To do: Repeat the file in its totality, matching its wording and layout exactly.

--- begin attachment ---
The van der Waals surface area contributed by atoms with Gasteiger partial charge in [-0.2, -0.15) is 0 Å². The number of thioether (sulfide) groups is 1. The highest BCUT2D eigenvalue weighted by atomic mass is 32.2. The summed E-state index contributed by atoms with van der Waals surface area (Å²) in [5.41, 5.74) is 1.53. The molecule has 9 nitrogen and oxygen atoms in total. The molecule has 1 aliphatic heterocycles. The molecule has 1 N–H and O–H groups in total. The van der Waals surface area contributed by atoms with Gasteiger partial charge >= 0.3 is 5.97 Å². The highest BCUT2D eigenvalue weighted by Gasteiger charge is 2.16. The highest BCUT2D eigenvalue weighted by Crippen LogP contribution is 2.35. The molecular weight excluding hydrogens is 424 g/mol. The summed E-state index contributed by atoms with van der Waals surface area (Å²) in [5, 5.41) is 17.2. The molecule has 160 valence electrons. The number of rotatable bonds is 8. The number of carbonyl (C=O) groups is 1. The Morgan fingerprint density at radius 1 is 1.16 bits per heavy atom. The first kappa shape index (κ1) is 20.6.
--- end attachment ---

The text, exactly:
The van der Waals surface area contributed by atoms with Gasteiger partial charge in [-0.2, -0.15) is 0 Å². The number of thioether (sulfide) groups is 1. The highest BCUT2D eigenvalue weighted by atomic mass is 32.2. The summed E-state index contributed by atoms with van der Waals surface area (Å²) in [5.41, 5.74) is 1.53. The molecule has 9 nitrogen and oxygen atoms in total. The molecule has 1 aliphatic heterocycles. The molecule has 1 N–H and O–H groups in total. The van der Waals surface area contributed by atoms with Gasteiger partial charge >= 0.3 is 5.97 Å². The highest BCUT2D eigenvalue weighted by Gasteiger charge is 2.16. The highest BCUT2D eigenvalue weighted by Crippen LogP contribution is 2.35. The molecular weight excluding hydrogens is 424 g/mol. The summed E-state index contributed by atoms with van der Waals surface area (Å²) in [5, 5.41) is 17.2. The molecule has 160 valence electrons. The number of rotatable bonds is 8. The number of carbonyl (C=O) groups is 1. The Morgan fingerprint density at radius 1 is 1.16 bits per heavy atom. The first kappa shape index (κ1) is 20.6.